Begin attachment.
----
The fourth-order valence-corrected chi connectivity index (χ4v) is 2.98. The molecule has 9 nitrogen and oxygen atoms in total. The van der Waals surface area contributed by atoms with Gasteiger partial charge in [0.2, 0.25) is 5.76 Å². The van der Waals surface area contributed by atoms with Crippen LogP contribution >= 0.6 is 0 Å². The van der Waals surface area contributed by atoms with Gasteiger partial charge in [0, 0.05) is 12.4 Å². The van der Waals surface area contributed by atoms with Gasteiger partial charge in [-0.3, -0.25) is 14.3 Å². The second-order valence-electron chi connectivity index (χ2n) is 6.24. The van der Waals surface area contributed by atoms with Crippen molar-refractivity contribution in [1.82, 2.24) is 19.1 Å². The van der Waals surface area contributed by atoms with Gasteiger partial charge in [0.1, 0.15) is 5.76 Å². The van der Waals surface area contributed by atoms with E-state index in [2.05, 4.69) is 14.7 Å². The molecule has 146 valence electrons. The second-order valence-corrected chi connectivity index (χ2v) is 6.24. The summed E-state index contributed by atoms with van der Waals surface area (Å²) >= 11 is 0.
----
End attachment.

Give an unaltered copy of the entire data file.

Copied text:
The fourth-order valence-corrected chi connectivity index (χ4v) is 2.98. The molecule has 9 nitrogen and oxygen atoms in total. The van der Waals surface area contributed by atoms with Gasteiger partial charge in [0.2, 0.25) is 5.76 Å². The van der Waals surface area contributed by atoms with Crippen LogP contribution >= 0.6 is 0 Å². The van der Waals surface area contributed by atoms with Gasteiger partial charge in [0, 0.05) is 12.4 Å². The van der Waals surface area contributed by atoms with Gasteiger partial charge in [-0.3, -0.25) is 14.3 Å². The second-order valence-electron chi connectivity index (χ2n) is 6.24. The van der Waals surface area contributed by atoms with Crippen molar-refractivity contribution in [1.82, 2.24) is 19.1 Å². The van der Waals surface area contributed by atoms with Gasteiger partial charge in [0.1, 0.15) is 5.76 Å². The van der Waals surface area contributed by atoms with E-state index in [2.05, 4.69) is 14.7 Å². The molecule has 146 valence electrons. The second-order valence-corrected chi connectivity index (χ2v) is 6.24. The summed E-state index contributed by atoms with van der Waals surface area (Å²) >= 11 is 0.